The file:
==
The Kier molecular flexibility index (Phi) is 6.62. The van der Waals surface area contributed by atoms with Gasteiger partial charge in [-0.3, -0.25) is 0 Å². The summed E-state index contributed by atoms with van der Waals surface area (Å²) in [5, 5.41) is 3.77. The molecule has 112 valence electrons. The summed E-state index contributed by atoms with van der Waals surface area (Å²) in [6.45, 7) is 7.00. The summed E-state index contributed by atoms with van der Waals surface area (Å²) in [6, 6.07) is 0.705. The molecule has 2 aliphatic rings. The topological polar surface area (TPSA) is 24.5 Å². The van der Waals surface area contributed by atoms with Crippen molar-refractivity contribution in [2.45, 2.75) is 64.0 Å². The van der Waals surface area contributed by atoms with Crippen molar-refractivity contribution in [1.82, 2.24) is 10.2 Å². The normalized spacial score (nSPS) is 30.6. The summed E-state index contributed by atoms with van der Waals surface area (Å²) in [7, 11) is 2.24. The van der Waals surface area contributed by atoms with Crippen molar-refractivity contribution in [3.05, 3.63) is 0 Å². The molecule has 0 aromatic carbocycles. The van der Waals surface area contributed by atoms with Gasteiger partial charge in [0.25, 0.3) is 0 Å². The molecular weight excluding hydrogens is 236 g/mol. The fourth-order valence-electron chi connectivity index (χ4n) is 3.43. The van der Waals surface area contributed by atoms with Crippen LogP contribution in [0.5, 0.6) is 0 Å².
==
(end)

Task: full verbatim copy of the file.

The Kier molecular flexibility index (Phi) is 6.62. The van der Waals surface area contributed by atoms with Gasteiger partial charge in [-0.3, -0.25) is 0 Å². The summed E-state index contributed by atoms with van der Waals surface area (Å²) in [5, 5.41) is 3.77. The molecule has 112 valence electrons. The summed E-state index contributed by atoms with van der Waals surface area (Å²) in [6.45, 7) is 7.00. The summed E-state index contributed by atoms with van der Waals surface area (Å²) in [6, 6.07) is 0.705. The molecule has 2 aliphatic rings. The topological polar surface area (TPSA) is 24.5 Å². The van der Waals surface area contributed by atoms with Crippen molar-refractivity contribution in [2.45, 2.75) is 64.0 Å². The van der Waals surface area contributed by atoms with Crippen molar-refractivity contribution in [1.82, 2.24) is 10.2 Å². The normalized spacial score (nSPS) is 30.6. The summed E-state index contributed by atoms with van der Waals surface area (Å²) in [7, 11) is 2.24. The van der Waals surface area contributed by atoms with Crippen molar-refractivity contribution in [3.05, 3.63) is 0 Å². The molecule has 0 aromatic carbocycles. The van der Waals surface area contributed by atoms with Gasteiger partial charge in [0.25, 0.3) is 0 Å². The molecular weight excluding hydrogens is 236 g/mol. The fourth-order valence-electron chi connectivity index (χ4n) is 3.43. The van der Waals surface area contributed by atoms with Crippen LogP contribution in [0.5, 0.6) is 0 Å².